Critics accuse Frei and others of aligning themselves closer to the AfD, which is currently polling over 20% nationwide.

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Refugee numbers increasing — not only in Germany

The number of refugees worldwide is reaching an all-time high, according to the United Nations, also because of old conflicts, such in Sudan, flaring up again. 

The number of people seeking asylum in Germany has increased: Between January andJuly this year, 175,272 people applied for asylum in Germany. That is almost 80% more initial applications than in the same period the previous year.

Most of the applicants were from Syria, Afghanistan, and Turkey. The number of Turks seeking protection has tripled this year in comparison with 2022.

War has raged in Syria since 2011. In Afghanistan, the Taliban have been persecuting dissidents since retaking power in 2021 and the country is sinking into a humanitarian crisis.

Additionally, about a million people from Ukraine have fled to Germany since Russia's full-scale invasion in February 2022. They do not need to apply for asylum, instead, they receive a "residence for temporary protection." The legal basis for this is the so-called temporary protection directive from the European Union.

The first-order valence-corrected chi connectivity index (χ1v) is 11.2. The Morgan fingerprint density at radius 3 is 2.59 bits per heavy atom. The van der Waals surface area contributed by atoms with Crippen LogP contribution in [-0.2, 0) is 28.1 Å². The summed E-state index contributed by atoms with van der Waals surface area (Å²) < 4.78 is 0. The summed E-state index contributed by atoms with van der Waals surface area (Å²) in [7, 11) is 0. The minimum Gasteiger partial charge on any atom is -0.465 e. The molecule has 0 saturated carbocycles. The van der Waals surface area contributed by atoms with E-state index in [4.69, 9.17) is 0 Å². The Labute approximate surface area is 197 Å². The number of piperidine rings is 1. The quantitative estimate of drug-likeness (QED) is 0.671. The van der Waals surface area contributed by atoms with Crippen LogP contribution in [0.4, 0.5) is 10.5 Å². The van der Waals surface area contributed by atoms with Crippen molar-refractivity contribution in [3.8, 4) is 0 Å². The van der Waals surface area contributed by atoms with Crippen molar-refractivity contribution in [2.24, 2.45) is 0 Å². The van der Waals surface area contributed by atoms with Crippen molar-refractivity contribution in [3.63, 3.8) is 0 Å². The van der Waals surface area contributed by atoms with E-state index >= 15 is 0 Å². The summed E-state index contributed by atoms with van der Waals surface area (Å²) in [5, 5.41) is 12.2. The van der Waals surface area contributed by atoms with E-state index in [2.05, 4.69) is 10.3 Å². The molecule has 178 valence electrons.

More relatives of people who have already been granted protection are coming to Germany too. The German Foreign Office told DW that about 16,000 visas had been issued for this purpose since January this year: "Since the end of last year, we have recorded a strong increase in applications for family reunification for people who have been granted subsidiary protection." Holders of subsidiary protection have not been granted asylum or refugee status, yet still cannot return to their country of origin because their life or health is threatened there.

An asylum balancing act

The federal government does not want to compromise the humanist core of German asylum law. At the same time, it is attempting to restrict the number of new arrivals.

It has appointed a special representative, who is tasked with making agreements with the refugees' countries of origin and facilitating deportations of individuals whose asylum applications have been rejected. A law aimed at speeding up the asylum process in Germany came into force in January this year.

The German government is pushing for the EU to reform its asylum laws before the European Parliament elections of June next year. It wants to ensure that people seeking protection can be turned away at the EU's external borders if their chances of being granted asylum are slim. That would lead to fewer people reaching Germany.

On the other hand, Germany is encouraging the immigration of urgently needed skilled workers. And the government is planning to give residency rights to an estimated 130,000 migrants currently trapped in legal limbo because they have not been recognized as refugees, but have lived in Germany for more than five years with a so-called Duldung, or "tolerance" status.

This article was originally written in German.

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Peter Hille Bonn 0051
Peter Hille Peter Hille is a multimedia reporter with a strong background in African affairs@peterhille